Note: The InfrastructureRoot class defines an attribute called templateId which is used to represent the set of applied models that a class conforms to. Like the typeId attribute, the templateId is notional; ITSs may define alternate methods for representation of the applied models.

ITSs that describe how to represent V3 models SHALL make clear how the applied models may be determined from examination of the instance, and what other resources are required at design and/or runtime to unambiguously resolve the applied models.

Note: If an applied model specifies derivations, then the models specified in the derivations are also implied models.

Reference: The templates specification should be consulted for further template related information.

Datatype Flavors

For datatypes, the type must be the type from the reference model; the expressed model is always that specified in the abstract datatypes. This policy exists to ensure that implementations of the datatypes are robust for use in all the environments that V3 is used.

Datatypes may also have additional constraints associated with them. These constraints are referred to as datatype flavors. Datatype flavors are very similar to applied models, but only one flavor can be specified.

Reference: The Refinement, Constraint and Localisation should be consulted for further information about datatypes flavors.

Null Flavor

It is common to encounter missing or incomplete information in healthcare. In some circumstances, why, how, or in what way the information is missing or incomplete may have some semantic significance that may make a difference to the workflow or clinical management the depends on the information.

For this reason all datatypes and RIM classes have a property called "nullFlavor" which specifies why the information does not exist, is not known or available, or cannot be expressed in the allowed value domain.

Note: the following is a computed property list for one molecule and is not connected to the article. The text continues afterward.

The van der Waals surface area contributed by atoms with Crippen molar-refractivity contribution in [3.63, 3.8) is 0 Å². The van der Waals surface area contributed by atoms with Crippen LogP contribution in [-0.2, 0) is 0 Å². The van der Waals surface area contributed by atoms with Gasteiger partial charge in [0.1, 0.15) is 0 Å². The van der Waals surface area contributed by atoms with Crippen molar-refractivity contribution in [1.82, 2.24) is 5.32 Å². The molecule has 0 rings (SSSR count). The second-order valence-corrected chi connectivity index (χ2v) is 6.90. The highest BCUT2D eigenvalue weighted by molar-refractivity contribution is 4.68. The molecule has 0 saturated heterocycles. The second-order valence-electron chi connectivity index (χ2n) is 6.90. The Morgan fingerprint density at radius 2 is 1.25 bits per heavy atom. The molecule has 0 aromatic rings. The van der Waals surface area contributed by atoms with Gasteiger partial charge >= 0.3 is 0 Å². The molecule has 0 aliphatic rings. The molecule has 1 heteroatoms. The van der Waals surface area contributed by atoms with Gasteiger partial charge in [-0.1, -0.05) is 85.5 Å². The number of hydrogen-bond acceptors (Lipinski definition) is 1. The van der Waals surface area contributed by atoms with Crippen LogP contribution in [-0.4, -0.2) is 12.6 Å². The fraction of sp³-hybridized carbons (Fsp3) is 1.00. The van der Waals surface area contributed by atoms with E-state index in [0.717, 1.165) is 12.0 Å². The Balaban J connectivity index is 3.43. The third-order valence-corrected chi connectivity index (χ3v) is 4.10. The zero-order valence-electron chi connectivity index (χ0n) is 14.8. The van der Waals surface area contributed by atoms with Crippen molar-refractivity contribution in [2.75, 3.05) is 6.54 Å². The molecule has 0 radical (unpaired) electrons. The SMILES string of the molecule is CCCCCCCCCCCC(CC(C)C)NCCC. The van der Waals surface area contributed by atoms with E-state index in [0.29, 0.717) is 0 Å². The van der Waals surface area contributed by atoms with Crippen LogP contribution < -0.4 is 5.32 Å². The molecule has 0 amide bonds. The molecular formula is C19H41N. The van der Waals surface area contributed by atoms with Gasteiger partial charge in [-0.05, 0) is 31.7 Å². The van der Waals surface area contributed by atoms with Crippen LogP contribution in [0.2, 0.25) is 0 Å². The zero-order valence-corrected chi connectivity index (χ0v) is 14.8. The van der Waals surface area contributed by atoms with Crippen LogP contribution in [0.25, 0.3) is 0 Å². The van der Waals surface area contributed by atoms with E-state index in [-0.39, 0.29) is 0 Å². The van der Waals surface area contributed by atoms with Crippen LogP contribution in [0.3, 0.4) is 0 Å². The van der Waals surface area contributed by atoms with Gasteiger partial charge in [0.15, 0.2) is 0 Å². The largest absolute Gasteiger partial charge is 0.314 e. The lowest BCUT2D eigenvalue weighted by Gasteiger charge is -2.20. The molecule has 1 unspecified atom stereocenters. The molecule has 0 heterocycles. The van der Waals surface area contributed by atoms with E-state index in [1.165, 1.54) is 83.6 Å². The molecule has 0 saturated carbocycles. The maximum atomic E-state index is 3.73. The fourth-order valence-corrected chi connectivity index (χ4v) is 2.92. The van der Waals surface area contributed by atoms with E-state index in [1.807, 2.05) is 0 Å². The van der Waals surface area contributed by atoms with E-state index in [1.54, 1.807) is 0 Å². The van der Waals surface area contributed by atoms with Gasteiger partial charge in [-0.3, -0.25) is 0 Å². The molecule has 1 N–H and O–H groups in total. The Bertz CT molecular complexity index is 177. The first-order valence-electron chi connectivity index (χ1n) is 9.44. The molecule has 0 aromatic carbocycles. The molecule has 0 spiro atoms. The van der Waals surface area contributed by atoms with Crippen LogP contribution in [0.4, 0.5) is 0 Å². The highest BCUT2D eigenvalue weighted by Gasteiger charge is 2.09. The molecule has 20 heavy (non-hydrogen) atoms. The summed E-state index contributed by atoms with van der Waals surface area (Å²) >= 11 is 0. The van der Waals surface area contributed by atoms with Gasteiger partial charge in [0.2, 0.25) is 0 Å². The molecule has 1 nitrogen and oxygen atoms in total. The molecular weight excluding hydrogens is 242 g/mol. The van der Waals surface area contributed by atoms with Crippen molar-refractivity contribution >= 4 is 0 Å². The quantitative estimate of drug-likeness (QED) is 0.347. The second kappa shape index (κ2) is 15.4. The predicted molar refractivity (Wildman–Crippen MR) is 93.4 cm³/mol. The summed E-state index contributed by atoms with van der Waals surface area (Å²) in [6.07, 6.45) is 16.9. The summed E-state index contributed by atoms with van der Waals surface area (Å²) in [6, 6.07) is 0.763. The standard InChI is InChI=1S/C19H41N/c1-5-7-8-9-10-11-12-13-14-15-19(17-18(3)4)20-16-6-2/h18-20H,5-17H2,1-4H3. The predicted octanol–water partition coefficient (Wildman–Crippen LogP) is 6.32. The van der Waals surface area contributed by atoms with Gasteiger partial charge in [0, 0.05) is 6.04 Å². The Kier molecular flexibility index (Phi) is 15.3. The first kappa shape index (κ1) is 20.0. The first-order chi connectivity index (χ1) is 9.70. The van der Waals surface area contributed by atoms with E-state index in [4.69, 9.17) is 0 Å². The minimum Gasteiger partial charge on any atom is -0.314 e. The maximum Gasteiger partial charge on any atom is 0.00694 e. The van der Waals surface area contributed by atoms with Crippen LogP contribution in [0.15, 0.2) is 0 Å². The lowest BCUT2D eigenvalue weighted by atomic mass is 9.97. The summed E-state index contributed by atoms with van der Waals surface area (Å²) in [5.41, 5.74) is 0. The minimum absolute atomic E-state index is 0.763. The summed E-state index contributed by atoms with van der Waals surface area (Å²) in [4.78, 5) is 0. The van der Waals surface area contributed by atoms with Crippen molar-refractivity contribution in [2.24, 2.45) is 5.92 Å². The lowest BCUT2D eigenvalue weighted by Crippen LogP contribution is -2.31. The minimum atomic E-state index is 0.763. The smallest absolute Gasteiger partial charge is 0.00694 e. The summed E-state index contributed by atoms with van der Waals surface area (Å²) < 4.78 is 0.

This table summarises the currently accepted values that the nullFlavor property may have it is not null:

-- insert null flavor table here --

A datatype or a class is known as a "null" class if it has a value for it's nullFlavor property. Null values are also known as "exceptional values". Null values are improper values that do not conform to the proper or expected value domain as described by the applicable specification (usually any model that the type claims conformance too - see typing below). The information may either be missing or partially present, or even completely present but not valid with respect to the constraints imposed by the models it conforms to. While null values may not conform to the "proper or expected value domain" as described by the specification, they must nevertheless conform to all the rules specified by the specifications to which they conform, null values SHALL only be used as specified by the models, both in regard to where and how they are used.

In this sense, null is used to create a two level conformance strategy. In some cases, a properly acceptable value domain is defined, and only information that completely conforms to the specified value domain may be provided. In other cases, a properly acceptable value domain is defined, and some information must be provided, but it may not conform to the narrow value domain if it explicitly declares that it does not conform. See the conformance section for further details.

Note about the name nullFlavor

The property is named nullFlavor because of the similarities between the concept of a null value and the concept and behaviour of null in implementation technologies, particularly SQL and OCL. As in SQL and OCL, the value null is in the value domain of the all the types, and nulFlavors will generally propagate through operations such as comparison (i.e. the result of a comparison operation between a null value and some other value is null).

However there are some important differences between the implementation of nulls in such technologies and the HL7 nullFlavor. Most notably, in most implementation technologies, a null instance has no further information associated with it (some variation of the concept of a null pointer). This is not true of the HL7 concept of null; if a datatype or class is null, the nullFlavor property is not null, and any of the other properties might not be null.

Note: the nullFlavor property functions in a reverse sense to the data type or class; if the value is not null the nullFlavor will be null, and if the value is null, then the nullFlavor is not null - it will specify an actual nullFlavor that provides more detail as to in what way or why no proper value is supplied.

Note: In OCL, null is an instance of OclVoid which is a super type of all types. nullFlavor is not modelled the same way in HL7: a null value is still a valid instance of a particular type (see types below). If a true null is encountered in an implementation environment (i.e. the class is not represented in the XML when using the XML ITS, or is present with an xsi:nil="true" attribute), it is semantically equivalent to a null-value of NI, and all other properties not related to nullFlavor will also have nullFlavor NI.